In the different panel sessions, varied aspects of democratic failure in Africa were examined and potential solutions sought. Considering the promise of democracy, it was stressed that its persuasiveness must go beyond the force of a mantra and is much more than counting the votes. It was observed that elections being a key source of conflict, genuinely free choices and additional instruments such as petitions need to be provided and enhanced. To enhance legitimacy and credibility, the whole electoral process and system must be transparent. It was suggested that a combination of proportional representation and a constituency-based representative electoral system be used on the continent for fair representation.
Besides of bolstering the judiciary and the legislative power, the civil society was identified as a fundamental segment insofar as enhancing state accountability to improving of the social cohesion and ultimately contributing to national stability. In the light of the regional implications of many conflicts, strengthening solidarity networks and collaboration across borders were endorsed as being more promising than a pure national approach of civil movements. Corresponding with the qualities and requirements of leadership, the civil society’s function was identified as keeping watch for purposes of unveiling discrepancies and inconsistencies of the government and state powers. However, consistent criticism of the government can only be valid if the same standard is applied to the opposition as well. This awareness should already be present within political parties. In this context, participants stressed the role of political parties being the connection between citizens and those who govern them. They provided a sense for organisation, discipline training and preparing politicians for the offices strived for.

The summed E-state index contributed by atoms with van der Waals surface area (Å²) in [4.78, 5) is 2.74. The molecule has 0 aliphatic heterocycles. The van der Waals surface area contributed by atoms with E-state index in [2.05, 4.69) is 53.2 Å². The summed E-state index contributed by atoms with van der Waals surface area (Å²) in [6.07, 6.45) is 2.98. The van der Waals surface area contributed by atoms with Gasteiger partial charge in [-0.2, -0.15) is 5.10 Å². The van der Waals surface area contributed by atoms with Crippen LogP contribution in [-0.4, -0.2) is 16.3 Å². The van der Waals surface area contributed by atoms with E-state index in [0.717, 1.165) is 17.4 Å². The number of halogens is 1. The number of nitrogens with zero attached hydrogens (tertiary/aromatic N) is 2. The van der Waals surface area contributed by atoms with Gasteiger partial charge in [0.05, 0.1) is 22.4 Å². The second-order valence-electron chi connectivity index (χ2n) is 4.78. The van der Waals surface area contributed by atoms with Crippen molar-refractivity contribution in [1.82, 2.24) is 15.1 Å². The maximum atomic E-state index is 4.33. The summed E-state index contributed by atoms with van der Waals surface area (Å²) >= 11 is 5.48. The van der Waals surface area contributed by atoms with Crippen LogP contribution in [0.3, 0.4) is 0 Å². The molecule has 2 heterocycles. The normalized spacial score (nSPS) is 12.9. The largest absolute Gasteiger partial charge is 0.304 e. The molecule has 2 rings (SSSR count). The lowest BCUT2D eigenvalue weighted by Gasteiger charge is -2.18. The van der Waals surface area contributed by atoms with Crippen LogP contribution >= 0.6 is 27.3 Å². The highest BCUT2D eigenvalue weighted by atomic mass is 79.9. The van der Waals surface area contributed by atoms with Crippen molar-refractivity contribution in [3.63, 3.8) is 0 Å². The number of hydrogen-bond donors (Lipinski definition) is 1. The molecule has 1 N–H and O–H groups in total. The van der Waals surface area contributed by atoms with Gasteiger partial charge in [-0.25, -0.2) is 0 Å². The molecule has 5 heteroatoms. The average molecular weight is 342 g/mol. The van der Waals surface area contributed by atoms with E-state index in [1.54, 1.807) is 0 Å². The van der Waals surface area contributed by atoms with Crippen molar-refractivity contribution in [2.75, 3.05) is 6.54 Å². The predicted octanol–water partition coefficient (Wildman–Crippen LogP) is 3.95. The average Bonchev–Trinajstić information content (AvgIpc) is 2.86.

As far as governments are concerned, leadership was identified to be stuck between ideologies, bureaucracy and political values. The main challenge was explained to lie in transforming fragmented states in coherent communities and nations. Crucially, instead of ruling a country in auto-pilot mode, leadership should be result-based. This would facilitate the leaders to not lose sight of the concrete measures to take towards achieving definite results and for the citizens to control and value the leadership. This would also improve the conflict-ridden problem of overpromising and under-delivering by governments.